Verse 4: And (Ps. 141:2; Luke 1:10) the smoke of the incense, which came with the prayers of the saints, ascended up before God out of the angel’s hand.
[And, etc., καὶ ἀνέβη—ταῖς προσευχαῖς, etc.] Spoken after the fashion of the Hebrews in the place of τῶν προσευχῶν, of the prayers: concerning which see what things we said on Colossians 2 (Castalio). I think that the Latin here read τῆς προσευχῆς, of the prayer, and rightly. For in such things the Singular and Plural numbers are used interchangeably. And τοῦτ᾽ ἔστι, that is, is understood before that τῆς προσευχῆς, of the prayer: for to what that Vision tended is explained (Grotius). [Thus they translate:] And ascended the smoke of the incenses with the prayers (either, by the prayers, or, according to the prayers [Pareus], or, of the prayers [Erasmus], or, with the prayers [Beze, Piscator], as in verse 3 [Beza], or, of the supplications [Castalio]) of the Saints, etc. (Montanus, etc.); that is to say, They reached God (Menochius, thus Tirinus, Ribera): that is, Those prayers were agreeable to God, and heeded by Him (Pareus, thus Ribera, Cluverus). For this is signified by to ascend into the view of God, Acts 10:4. Compare Exodus 3:9 (Pareus). God, delighted by the consistent piety of the Christians, willed to restrain His wrath against the Jews no longer, whose cruelty against Christians had been so very great (Grotius).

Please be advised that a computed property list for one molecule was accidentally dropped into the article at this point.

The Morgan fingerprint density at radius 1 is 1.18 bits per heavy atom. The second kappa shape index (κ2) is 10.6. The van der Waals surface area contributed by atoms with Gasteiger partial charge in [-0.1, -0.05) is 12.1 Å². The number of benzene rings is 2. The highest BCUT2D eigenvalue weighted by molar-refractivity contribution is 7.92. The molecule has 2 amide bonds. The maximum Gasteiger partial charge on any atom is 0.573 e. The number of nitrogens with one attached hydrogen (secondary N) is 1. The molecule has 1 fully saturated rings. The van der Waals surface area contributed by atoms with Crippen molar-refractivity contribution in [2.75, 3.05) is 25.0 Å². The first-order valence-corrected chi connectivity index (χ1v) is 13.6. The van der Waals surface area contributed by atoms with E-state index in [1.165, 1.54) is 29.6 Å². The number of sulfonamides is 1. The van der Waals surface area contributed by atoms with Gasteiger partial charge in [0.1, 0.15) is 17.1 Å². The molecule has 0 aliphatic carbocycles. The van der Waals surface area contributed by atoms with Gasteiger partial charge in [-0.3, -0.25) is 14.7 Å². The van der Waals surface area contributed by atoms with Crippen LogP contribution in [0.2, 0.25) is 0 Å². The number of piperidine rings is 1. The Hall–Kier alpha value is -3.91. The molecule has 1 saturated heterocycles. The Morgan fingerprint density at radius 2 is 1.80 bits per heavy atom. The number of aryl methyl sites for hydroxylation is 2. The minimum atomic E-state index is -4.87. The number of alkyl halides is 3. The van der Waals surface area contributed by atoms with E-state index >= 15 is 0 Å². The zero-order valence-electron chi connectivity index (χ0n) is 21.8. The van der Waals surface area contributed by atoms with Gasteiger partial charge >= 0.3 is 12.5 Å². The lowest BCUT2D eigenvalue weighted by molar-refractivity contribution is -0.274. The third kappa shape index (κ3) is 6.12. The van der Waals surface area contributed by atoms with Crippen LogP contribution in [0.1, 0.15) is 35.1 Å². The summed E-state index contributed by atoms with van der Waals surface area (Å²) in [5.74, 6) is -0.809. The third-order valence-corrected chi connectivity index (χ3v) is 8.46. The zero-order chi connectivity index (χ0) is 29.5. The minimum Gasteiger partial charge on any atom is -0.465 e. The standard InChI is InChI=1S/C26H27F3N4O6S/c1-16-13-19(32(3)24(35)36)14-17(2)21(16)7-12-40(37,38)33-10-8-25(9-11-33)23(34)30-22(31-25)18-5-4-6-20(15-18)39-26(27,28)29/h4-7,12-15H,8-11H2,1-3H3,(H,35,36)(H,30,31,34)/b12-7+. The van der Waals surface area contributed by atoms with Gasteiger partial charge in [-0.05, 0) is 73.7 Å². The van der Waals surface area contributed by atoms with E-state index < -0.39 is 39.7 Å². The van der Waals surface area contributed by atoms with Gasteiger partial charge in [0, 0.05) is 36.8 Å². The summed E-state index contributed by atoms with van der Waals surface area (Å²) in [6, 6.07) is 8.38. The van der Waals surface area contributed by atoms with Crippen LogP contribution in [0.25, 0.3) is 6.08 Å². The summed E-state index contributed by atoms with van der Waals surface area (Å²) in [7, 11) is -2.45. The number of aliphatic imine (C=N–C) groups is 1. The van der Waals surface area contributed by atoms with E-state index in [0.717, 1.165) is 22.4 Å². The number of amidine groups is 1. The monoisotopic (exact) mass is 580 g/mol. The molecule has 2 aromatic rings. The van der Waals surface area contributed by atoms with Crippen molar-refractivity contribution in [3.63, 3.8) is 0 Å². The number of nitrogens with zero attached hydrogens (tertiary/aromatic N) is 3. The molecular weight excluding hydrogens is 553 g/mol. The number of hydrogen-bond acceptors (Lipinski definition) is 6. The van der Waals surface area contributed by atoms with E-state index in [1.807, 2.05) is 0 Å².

The smoke of the incense, etc.: This only denotes the acceptableness of Christ’s intercession, and God’s people’s prayers, through the virtue of that intercession, unto God.
 Greek: καὶ ἀνέβη ὁ καπνὸς τῶν θυμιαμάτων ταῖς προσευχαῖς τῶν ἁγίων ἐκ χειρὸς τοῦ ἀγγέλου ἐνώπιον τοῦ Θεοῦ.  That is, the smoke of the incense of the prayers.  See Colossians 2:14: “Blotting out the handwriting of ordinances (χειρόγραφον τοῖς δόγμασιν) that was against us, which was contrary to us, and took it out of the way, nailing it to his cross…”